The list further singled out four men the Treasury Department referred to as “the Inner Circle”. They were:

  • Gunvor founder Gennady Timchenko;
  • Bank Rossiya shareholder Yuri Kovalchuk;
  • Oligarch Arkady Rotenberg, and
  • Oligarch Boris Rotenberg.

The Wall Street Journal profiled those targeted here. The Europeans released their own expanded list the following day, bringing their list total to 33.

  • Deputy Prime Minister Dmitry Rogozin;
  • Presidential Adviser Sergei Glaziev;
  • Presidential Aide Vladislav Surkov;
  • Duma Speaker Sergey Naryshkin;
  • Head of the Federation Council Valentina Matviyenko;
  • Duma Deputy Yelena Mizulina;
  • Head of the Russian Federal State news agency “Rossiya Segodnya” Dmitry Kiselyov;
  • Commander of the Russian forces in Crimea Lt. Gen. Igor Turchenyuk;
  • Deputy-Commander of the Black Sea Fleet, Rear-Admiral Alexander Mihailovich Nosatov;
  • Deputy-Commander of the Black Sea Fleet, Rear-Admiral Valery Vladimirovich Kulikov.

The US released another round of sanctions on 28 April 2014 against 7 individuals they branded ‘Members of the Russian Leadership’s Inner Circle’.

  • Russia’s Presidential Envoy to Crimea Oleg Belavantsev;
  • Rostec Director General Sergei Chemezov;
  • Deputy Prime Minister Dmitry Kozak;
  • Head and Director of the Federal Protective Service Evgeniy Murov;
  • Duma Deputy Aleksei Pushkov;
  • Rosneft Chairman Igor Sechin; and
  • First Deputy Chief of Staff of the Presidential Executive Office Vyacheslav Volodin.

The European Union followed with their own expanded list a day later. That list included:

  • Deputy Prime Minister Dmitry Kozak,
  • General Valery Gerasimov, the head of the general staff of the Russian Armed Forces, and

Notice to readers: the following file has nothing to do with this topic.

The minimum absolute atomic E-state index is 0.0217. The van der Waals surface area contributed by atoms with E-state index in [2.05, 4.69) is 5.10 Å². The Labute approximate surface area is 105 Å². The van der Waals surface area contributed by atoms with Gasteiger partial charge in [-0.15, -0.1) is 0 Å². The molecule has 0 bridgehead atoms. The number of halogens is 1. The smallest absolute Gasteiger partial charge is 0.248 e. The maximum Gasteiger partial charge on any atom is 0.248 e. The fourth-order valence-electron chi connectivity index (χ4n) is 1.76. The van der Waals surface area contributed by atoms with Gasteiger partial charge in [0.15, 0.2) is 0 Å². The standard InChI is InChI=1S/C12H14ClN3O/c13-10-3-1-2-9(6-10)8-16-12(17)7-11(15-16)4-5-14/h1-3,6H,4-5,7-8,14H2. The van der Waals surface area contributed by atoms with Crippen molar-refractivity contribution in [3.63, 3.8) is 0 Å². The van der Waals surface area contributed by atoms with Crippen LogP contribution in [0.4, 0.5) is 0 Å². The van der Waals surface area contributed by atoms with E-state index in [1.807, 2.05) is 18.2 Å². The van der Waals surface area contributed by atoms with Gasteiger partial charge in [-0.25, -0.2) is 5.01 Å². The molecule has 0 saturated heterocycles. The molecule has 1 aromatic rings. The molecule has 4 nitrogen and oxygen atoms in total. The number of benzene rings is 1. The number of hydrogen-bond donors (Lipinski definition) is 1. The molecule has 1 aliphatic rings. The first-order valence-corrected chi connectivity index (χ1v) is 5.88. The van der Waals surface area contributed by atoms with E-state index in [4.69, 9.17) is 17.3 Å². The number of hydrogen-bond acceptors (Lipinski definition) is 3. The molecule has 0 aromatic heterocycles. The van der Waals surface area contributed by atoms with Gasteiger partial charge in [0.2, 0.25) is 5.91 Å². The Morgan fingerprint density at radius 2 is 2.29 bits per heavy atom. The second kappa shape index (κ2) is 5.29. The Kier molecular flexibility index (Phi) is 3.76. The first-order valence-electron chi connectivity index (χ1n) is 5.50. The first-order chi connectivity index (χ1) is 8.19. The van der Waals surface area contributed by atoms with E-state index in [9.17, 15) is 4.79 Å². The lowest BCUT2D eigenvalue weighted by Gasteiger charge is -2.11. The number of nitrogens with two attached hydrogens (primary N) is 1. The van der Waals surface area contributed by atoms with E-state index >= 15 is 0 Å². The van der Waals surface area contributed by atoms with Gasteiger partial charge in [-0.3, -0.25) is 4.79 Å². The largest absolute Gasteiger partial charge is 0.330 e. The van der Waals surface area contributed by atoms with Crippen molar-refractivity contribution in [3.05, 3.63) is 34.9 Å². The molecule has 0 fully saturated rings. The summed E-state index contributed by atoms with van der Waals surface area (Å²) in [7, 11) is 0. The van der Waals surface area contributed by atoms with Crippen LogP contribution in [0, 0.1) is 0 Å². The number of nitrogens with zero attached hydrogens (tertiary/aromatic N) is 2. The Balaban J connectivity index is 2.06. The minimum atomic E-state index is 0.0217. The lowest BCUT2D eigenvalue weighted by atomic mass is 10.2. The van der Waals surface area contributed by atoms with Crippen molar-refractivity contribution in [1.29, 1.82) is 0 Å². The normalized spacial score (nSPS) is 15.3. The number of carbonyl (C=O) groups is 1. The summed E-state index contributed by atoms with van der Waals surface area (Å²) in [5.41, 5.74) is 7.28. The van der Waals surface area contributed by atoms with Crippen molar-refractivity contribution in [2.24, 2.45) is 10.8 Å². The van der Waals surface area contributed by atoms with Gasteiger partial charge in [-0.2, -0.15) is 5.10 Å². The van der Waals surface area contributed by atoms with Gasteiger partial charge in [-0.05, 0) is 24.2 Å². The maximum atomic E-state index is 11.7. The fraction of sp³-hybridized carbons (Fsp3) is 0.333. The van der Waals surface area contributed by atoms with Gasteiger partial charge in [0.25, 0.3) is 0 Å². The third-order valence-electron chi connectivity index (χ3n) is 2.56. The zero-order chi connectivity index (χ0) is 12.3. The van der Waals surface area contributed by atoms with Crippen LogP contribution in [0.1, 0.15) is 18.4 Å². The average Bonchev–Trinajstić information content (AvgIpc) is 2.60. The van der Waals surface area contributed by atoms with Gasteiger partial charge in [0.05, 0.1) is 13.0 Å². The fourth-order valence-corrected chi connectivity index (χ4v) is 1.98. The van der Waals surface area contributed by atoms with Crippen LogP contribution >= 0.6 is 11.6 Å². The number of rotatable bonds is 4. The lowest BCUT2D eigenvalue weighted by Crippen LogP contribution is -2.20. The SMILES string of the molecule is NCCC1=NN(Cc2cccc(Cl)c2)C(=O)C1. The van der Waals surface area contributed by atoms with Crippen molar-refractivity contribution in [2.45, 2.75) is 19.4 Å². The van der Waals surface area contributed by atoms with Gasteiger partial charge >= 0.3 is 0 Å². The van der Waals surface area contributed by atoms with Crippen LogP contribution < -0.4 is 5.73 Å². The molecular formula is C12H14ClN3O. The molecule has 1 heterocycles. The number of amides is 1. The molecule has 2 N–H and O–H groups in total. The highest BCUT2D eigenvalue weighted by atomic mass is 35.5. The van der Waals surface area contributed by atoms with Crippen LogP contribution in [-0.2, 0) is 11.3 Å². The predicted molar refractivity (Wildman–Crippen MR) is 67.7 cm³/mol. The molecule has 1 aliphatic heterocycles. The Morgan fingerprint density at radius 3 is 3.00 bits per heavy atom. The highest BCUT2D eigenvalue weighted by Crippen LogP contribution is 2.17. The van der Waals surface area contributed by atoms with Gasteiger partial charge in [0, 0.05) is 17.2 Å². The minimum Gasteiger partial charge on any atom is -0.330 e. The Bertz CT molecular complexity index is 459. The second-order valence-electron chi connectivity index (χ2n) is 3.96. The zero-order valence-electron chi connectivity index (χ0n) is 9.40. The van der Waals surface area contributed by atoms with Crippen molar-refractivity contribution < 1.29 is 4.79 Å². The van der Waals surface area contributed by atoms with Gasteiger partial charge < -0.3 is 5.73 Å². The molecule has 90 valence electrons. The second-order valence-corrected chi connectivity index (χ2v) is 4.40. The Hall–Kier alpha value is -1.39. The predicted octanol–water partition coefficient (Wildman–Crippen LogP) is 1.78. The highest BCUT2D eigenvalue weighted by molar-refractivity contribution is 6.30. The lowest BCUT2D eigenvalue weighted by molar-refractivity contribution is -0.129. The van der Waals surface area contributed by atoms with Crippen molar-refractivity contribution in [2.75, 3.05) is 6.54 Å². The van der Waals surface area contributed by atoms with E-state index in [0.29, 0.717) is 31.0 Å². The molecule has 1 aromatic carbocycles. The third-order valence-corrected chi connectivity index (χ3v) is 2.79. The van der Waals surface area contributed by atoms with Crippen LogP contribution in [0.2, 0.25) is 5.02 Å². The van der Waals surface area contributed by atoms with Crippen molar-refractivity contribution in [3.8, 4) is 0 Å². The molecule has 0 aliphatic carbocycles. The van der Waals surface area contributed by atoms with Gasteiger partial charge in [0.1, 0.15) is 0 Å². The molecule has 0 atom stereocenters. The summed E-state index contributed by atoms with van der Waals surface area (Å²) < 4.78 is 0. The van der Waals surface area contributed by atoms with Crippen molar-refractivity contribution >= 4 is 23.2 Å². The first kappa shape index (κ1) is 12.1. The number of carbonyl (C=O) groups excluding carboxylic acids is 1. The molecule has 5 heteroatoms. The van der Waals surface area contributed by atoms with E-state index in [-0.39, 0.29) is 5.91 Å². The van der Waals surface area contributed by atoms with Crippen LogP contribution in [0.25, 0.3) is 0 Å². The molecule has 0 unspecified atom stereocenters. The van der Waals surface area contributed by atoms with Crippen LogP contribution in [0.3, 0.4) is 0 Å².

• Lyudmila Shvetsova, vice speaker of the State Duma.

On 12 May, the EU expanded their list yet again, but only added 3 Russians:

  • First Deputy Chief of Staff of the Presidential Executive Office Vyacheslav Volodin,
  • Commander-in-Chief of the Russian Airborne Troops Vladimir Shamanov, and
  • Duma Deputy Vladimir Pligin

In the wake of the Malaysian Airlines tragedy, the United States released another round of sanctions against Russia. This was focused more on companies, but did include 3 Russian officials:

  • Duma Deputy Sergei Neverov,
  • Minister for Crimean Affairs Oleg Savelyev, and
  • Presidential Aide Igor Shchegolyev

Ten days later, the European Union listed 15 individuals, and promised that more would be forthcoming.

  • Chechen President Ramzan Kadyrov;
  • Foreign Intelligence Service (SVR) director Mikhail Fradkov;
  • Federal Security Service (FSB) director Aleksandr Bortnikov;
  • Pavel Gubarev, self-described leader of the so-called Republic of Donetsk;
  • Sergei Beseda, who is responsible for FSB’s intelligence operations and international activity;
  • The governor of Russia’s Krasnodar region, Aleksandr Tkachyov;
  • Russia’s Security Council chief Nikolai Patrushev;
  • Security Council member Rashid Nurgaliev;
  • Security Council member Boris Gryzlov; and
  • State Duma member Mikhail Degtyarev.

True to their promise, the EU list was expanded again 30 July.

  • Oligarch Arkady Rotenberg,
  • Bank Rossiya shareholder Yury Kovalchuk,
  • Bank Rossiya shareholder Nikolai Shamalov,
  • First deputy Chief of Staff of the Russian Presidential Administration Aleksei Gromov.

EDIT: As I was writing this, the European Union added 5 institutions to its sanctions list. They include German Gref’s Sberbank, though not Gref himself.

sanctions
Visual of overlap between EU & US sanctions on individuals. Click for full-size.